them work their herd to learn. The experience was great, and their genetics are unbelievable. I
joined KHSI and I’m considering getting registered ewes. I am currently up to 55 ewes and 2 rams,
and do not plan to stop there. I would like to get to 200 head in the next 2-3 years.
This scholarship would help me complete my degree. I am one semester away from completing
my Associates degree in Business Management. I have been working forClayton Homes, a local
manufacturing company, between semesters at school and they have been so impressed with my
hard-working attitude and leadership skills that they’ve talked to me about a management
program they have, which could fast-track me into a management position with them after
graduation. Getting this degree would help me finish my education and help me get a higher
paying job to be able to afford more land and more sheep. My absolute dream is to be a fulltime sheep farmer. Getting a higher paying job to help me financially for the growth of my farm,
is my current plan. Lastly, I would just like to add that I hope I am chosen for this scholarship,
because ifthere was ever a college student that was passionate about the katahdin breed and
building his own flock, that person is me. I hope this finds you all well, thank you for your time.
Gage Callebs – Tazewell, TN
My journey all started when I was around eight years old. Me and my dad went to Steve Landreth’s
house to help him trim feet on his sheep. When we finished there were two sheep in the truck that
Steve put in there. There was a ram and a ewe which I showed that summer at my county fair. The
next year Steve bred the ewe be gave me and I showed her lambs at the county fair, I was the only
person there with any kind of hair sheep, and did not do very well.
The next year though is where my luck changed. I bought a brown ewe off of Steve because she was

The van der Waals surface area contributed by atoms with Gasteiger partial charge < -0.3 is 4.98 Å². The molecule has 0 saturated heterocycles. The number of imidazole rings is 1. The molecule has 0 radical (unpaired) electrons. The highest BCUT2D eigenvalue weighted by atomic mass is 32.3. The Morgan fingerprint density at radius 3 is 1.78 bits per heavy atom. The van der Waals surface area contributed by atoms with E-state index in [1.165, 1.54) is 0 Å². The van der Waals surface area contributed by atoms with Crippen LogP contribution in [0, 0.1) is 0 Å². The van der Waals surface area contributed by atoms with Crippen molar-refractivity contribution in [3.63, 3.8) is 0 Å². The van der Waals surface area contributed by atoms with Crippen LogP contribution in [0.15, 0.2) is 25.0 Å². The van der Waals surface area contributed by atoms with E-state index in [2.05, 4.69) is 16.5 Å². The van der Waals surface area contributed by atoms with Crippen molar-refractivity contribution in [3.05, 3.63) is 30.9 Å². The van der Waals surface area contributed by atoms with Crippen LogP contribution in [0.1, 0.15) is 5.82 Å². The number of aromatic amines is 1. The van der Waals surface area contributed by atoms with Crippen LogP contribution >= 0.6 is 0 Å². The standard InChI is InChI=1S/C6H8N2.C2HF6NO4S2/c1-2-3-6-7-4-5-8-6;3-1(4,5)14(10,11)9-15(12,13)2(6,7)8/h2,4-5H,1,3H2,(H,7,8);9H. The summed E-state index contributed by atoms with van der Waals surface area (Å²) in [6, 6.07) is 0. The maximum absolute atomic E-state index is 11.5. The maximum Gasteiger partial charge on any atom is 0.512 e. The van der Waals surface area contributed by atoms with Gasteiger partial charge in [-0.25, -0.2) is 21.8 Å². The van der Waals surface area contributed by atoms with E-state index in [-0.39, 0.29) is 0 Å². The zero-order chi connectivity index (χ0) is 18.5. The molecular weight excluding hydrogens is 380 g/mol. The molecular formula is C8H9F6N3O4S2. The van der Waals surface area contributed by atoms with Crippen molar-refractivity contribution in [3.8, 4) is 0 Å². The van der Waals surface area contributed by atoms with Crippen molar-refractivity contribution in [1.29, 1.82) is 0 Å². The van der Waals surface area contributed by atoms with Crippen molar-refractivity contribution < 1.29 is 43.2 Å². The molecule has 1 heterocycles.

the only brown he had, and he convinced my dad to take me out to Sedalia MOfor the Midwest
Stud Ram Sale for the LeRoy Boyd youth Katahdin show. That brown ewe I bought won her class
and I have been going out there ever since. We also went to the Indiana state fair that year and had a
second place ram, but went the next year and won reserve grand champion.
In recent years I have branched out and bought some new genetics, and started raising myown
flock of Katahdins. I have two stud rams right now and around eight brood ewes, all of which are
registered. My main market for lambs is at sales and off the farm for breeding stock. I have only had
registered Katahdin sheep, and I can honestly say that I have loved having them.
I have always had a special place in my heart forsheep ever since Steve gave me the two.
If he had not that my life would be completely different, for example I would have way more
money and free time. I have been going around the Midwest showing sheep for the last 5 years and
met a lot of very good people and made a lot of new friends. That being said I think I deserve the
KHSI scholarship for the reason I am involved in showing the breed all acrossthe Midwest, I have
shown at the Indiana State Fair, LeRoy Boyd youth show, the North American in Louisville, KY,
just to name a few. I think that I have done a great job representing the breed throughout my years
with the Katahdins and deserve the scholarship for my representation.
Rhett Hancock – Noble, IL